The report is like other official papers – dry, more like a recipe book. There is little discussion of background information or references to primary sources and experiences of other countries. It correctly highlights the recent steady decline in the nation’s competitiveness. It stood at 17 in 1997, but slipped to 41 in the latest ranking (2001). While other factors certainly contribute to this precipitous slide, the report makes no references to them. Instead it focuses primarily on the inadequacies of the education system. In this the report is hardly comprehensive.

It makes scant reference to the evident decline of Malaysian universities. I am told that there would be a recommendation for yet another committee to look specifically at higher education. The only suggestion it has for universities is that they should review the salary scheme of its junior lecturers. Even here the committee is missing the mark. Our universities need to improve the pay of its academic staff at all levels.

One recommendation beyond education that caught my eye is for allowing local companies to import top talent, that is, foreigners earning in excess of RM20,000 per month should be given automatic work visa. I would go further; I would grant them permanent status. For these highly talented individuals, the demand for their skills is truly global. Malaysia must be willing to pay competitive salaries to attract them. While I applaud the committee for making this sensible recommendation, the committee then undermines this by putting a limit to the number of such individuals a company could hire. Surely if we value them, then more is better. Why the restrictions? The committee could not escape its parochialism in protecting Malaysians in these high-paying jobs. Malaysians with that kind of talent do not need such protection. The challenge is to entice them to remain at home.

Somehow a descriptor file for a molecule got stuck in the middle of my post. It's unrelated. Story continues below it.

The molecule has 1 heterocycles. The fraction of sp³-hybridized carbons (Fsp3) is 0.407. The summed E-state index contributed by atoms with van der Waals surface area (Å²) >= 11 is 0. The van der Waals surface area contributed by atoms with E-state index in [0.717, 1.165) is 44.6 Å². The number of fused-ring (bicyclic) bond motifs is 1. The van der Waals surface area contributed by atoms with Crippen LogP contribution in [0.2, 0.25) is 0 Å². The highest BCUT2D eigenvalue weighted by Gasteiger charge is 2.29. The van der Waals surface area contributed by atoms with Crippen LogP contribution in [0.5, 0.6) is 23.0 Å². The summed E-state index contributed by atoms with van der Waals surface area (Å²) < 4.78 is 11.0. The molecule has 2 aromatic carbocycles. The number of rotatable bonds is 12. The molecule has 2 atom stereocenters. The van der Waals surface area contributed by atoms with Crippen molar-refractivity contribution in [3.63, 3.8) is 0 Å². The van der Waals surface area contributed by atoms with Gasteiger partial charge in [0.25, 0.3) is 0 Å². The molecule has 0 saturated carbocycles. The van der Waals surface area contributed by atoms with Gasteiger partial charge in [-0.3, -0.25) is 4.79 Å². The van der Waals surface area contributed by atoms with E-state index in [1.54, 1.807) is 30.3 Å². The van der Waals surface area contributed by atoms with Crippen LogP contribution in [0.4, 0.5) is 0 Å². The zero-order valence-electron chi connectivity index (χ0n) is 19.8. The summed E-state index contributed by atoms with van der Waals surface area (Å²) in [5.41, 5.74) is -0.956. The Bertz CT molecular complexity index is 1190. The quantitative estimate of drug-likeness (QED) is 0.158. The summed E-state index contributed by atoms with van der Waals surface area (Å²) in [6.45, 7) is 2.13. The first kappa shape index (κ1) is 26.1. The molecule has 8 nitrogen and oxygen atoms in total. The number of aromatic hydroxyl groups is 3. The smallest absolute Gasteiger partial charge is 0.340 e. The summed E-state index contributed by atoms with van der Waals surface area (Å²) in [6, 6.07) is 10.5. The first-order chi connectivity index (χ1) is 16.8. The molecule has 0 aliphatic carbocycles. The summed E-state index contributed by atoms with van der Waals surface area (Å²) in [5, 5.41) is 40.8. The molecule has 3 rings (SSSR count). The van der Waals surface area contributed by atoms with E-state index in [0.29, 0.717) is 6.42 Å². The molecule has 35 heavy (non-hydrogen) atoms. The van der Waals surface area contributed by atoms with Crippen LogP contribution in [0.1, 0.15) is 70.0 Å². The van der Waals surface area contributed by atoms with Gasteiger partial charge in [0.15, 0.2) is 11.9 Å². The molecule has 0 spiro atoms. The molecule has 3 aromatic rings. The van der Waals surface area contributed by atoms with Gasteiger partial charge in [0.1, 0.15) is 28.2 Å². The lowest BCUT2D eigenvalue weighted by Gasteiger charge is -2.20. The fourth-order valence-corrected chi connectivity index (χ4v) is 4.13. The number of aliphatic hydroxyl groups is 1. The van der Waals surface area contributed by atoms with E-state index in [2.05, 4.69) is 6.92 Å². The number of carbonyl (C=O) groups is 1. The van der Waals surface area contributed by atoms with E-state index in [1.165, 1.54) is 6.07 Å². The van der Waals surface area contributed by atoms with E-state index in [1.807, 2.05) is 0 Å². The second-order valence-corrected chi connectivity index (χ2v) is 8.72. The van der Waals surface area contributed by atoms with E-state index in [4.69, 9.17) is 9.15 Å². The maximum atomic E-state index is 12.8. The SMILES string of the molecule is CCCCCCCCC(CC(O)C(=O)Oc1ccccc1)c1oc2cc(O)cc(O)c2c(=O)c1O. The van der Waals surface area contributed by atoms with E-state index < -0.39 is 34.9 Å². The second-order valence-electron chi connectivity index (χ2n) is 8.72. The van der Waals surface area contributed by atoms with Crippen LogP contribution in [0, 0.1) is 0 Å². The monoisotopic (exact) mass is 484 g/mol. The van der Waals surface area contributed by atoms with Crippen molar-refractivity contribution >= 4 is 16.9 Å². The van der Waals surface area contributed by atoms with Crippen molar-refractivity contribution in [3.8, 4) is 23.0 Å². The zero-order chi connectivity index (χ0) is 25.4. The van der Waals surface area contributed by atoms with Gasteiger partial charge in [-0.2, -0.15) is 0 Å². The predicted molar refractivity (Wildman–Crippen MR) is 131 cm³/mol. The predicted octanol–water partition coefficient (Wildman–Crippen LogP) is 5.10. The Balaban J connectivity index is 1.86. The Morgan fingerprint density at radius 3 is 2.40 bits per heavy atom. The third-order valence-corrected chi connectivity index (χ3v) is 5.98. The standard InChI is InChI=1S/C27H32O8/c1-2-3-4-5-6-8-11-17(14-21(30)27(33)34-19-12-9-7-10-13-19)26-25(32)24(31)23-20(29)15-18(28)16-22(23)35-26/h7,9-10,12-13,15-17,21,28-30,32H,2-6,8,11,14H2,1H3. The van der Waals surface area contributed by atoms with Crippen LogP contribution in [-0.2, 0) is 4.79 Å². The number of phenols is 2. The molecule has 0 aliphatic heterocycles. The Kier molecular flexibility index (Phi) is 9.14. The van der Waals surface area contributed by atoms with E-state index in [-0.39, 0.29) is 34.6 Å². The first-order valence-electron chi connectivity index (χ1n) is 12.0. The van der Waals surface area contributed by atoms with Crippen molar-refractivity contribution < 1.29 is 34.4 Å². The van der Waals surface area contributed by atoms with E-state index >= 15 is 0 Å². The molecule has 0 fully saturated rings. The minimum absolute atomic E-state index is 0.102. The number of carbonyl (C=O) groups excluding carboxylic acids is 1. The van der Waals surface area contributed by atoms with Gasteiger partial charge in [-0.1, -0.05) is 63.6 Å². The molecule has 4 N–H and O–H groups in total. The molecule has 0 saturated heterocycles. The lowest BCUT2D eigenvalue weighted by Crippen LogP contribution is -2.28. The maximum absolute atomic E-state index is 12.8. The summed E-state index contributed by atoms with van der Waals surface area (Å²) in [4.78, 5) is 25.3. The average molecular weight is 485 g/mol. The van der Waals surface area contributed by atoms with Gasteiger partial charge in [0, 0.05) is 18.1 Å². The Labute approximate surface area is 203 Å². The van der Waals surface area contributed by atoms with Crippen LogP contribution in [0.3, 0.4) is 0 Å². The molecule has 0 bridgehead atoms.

The report rightly highlights the mediocre pay for teachers. Although Malaysian teachers earn as much as their American counterpart relative to the per capita GDP, the more important indicator is how well they are paid relative to other professions. When a tour guide or a fish hawker earns considerably more, then we have a problem. In Malaysia (and also in America) this is manifested by the fact that the profession no longer attracts the best and talented. With low pay comes low status.

In my The Malay Dilemma Revisited, I referred to Lat’s cartoons to illustrate this point. One sketch of a 1950s’ scene showed a schoolteacher in his sleek car, with a father and son looking on admiringly by the roadside. The next scene was of more recent vintage, and it showed a father driving his son to school in an expensive sedan, and forcing the schoolteacher, who was riding a decrepit motorcycle, off the road!